Eleven things happening in March that will hit your finances – including the end of Covid sick pay and job support

HOUSEHOLDS have been hit with interest rate rises and warnings about higher energy bills this month but March isn't looking any calmer for your finances.

Here are the key changes that will hit your wallet during March.

Families may be looking forward to warmer months as spring begins in March.

Many will be pleased to see the back of February after interest rates rose and the energy price cap was increased.

But households are still facing a cost of living crisis as well as uncertainty over Russia's invasion of Ukraine, which is predicted to push up the already rising energy bills.

Additionally, the remaining Covid financial support will be removed during March as restrcitions fully lift.

Here are the dates to look out for and how it will affect your finances.

Rail fares increase – March 1

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Commuters will be hit with the largest increase in rail fares for a decade in March.

Rail fares are set to rise by 3.8% from March 1.

The rise has been tied to the July retail price index, which is lower than the most recent inflation figures of 5.5%.

Following the increase, an annual commute from Oxford to London including a London travelcard will increase by £245 to £6,700.

A yearly ticket from Tunbridge Wells to London including travel card will rise by more than £220 to £6,033.

Virgin Media price hikes – March 1

Most broadband providers are due to increase their monthly fees from April.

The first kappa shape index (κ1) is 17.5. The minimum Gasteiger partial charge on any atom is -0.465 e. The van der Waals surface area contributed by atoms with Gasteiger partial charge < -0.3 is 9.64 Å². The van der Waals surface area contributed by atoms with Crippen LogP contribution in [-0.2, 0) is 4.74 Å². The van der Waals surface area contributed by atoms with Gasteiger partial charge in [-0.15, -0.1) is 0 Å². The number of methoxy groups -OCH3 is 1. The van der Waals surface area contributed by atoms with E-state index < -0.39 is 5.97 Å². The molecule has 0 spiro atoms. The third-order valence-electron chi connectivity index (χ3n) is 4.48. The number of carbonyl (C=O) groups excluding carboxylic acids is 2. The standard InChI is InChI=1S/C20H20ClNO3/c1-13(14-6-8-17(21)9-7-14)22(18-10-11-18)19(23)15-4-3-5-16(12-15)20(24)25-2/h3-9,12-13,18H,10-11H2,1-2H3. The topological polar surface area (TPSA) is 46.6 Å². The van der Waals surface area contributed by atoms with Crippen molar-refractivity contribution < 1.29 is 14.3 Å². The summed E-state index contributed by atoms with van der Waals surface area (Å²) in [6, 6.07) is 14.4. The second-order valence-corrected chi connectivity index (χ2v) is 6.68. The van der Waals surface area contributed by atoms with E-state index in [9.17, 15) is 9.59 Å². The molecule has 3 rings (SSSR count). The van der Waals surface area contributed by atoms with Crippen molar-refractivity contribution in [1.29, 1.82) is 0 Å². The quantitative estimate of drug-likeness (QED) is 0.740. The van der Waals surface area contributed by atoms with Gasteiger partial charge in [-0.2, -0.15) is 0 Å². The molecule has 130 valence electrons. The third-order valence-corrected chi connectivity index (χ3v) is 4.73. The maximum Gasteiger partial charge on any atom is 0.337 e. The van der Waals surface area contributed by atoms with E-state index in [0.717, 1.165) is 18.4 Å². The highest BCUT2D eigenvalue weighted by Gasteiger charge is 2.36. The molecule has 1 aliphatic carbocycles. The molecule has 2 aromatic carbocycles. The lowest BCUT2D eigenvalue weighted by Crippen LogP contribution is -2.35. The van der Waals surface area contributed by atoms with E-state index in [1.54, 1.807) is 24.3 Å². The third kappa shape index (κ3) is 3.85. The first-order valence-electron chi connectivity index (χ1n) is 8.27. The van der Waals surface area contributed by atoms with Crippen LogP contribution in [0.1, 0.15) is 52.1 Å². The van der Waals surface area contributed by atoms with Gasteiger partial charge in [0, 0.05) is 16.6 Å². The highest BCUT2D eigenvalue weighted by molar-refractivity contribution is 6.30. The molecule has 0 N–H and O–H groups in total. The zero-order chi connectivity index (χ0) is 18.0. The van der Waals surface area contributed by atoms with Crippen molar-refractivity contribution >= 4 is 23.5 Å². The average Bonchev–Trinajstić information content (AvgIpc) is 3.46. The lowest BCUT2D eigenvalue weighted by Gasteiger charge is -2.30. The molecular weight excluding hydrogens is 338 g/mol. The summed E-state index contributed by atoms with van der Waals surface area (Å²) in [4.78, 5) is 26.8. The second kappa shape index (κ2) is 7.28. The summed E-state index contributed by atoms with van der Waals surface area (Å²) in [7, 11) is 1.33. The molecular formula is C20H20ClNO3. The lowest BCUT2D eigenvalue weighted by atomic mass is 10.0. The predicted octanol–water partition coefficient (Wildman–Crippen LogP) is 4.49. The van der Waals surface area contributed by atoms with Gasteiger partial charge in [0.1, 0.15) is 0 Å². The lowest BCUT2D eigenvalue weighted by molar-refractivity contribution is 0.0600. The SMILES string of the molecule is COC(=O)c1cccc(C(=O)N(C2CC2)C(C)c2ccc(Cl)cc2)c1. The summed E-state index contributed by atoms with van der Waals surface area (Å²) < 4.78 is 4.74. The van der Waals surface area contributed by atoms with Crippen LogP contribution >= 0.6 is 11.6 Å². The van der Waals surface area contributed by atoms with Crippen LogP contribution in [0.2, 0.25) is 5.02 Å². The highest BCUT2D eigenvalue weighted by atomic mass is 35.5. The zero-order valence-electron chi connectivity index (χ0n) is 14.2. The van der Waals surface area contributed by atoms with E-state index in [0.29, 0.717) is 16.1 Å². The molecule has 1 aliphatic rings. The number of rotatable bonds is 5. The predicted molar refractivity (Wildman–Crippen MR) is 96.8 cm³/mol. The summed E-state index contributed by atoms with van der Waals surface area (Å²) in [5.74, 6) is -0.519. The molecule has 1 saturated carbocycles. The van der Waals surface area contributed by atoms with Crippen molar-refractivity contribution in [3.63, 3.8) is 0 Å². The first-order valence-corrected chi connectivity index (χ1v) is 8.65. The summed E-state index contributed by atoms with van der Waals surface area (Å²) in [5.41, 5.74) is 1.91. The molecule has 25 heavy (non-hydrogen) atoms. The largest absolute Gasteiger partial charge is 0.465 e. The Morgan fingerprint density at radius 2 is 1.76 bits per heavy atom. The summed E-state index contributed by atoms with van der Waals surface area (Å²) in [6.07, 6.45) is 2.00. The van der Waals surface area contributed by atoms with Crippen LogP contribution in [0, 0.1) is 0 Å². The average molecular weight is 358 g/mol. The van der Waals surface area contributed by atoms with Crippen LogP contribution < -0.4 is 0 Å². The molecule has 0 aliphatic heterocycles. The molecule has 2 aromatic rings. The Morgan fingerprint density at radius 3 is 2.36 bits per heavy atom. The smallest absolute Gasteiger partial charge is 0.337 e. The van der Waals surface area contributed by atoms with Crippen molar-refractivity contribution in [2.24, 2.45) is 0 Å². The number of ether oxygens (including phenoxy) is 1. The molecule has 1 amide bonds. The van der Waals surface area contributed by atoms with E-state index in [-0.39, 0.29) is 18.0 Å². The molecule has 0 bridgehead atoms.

But Virgin Media customers are set for price hikes from March 1.

Bills for 2022 are set to rise by almost £5 a month or £56.40 for the year.

Customers have reported being able to arrange discounts by phoning Virgin Media.

Mortgage variable rates to increase – March 1

Mortgage borrowers on a lender's default deal or tracker product could see their monthly payments rise from March.

The Bank of England hiked interest rates at the start of February for the second month in a row.

Anyone on a tracker mortgage, which typically follows the base rate, will be hit with higher payments from this month.

Additionally, many lenders use interest rates as a benchmark for their default standard variable rates (SVRs).

These are rates charged to customers who have come to the end of a fixed period and haven't moved to a new deal.

At least six lenders have confirmed to The Sun that their SVR will increase from March including Barclays, Santander and Lloyds.

For example, the Barclays SVR is due to increase from 4.74% to 4.99%.

Bank of England interest rate decision – March 18

Mortgage borrowers could get hit with another rate hike just as they get used to new monthly repayments.

The Bank of England's monetary policy committee is due to meet on March 18 for its latest interest rate decision.

It has already increased rates for two consecutive months and the base rate is currently at 0.5%.

The cost of living remains high at 5.5%, way above the Bank of England's 2% target and the central bank has warned there are more rate hikes to come.

But the Russian invasion of Ukraine and fears of rising energy prices as a a result of the war may restrict the Bank of England's next action as it looks to limit stock market volatility and the impact on households.

Spring Budget – March 23

Chancellor Rishi Sunak is due to deliver his latest Budget on March 23 when he will reveal the latest government attempts to balance the books.

It takes place amid most coronavirus restriction being removed, the cost of living crisis and the war in Ukraine.

Households have already been told about energy bill and council tax support but the red book will be monitored for other positive and negative changes particularly around benefits, tax and pensions.

End of Covid statutory sick pay – March 24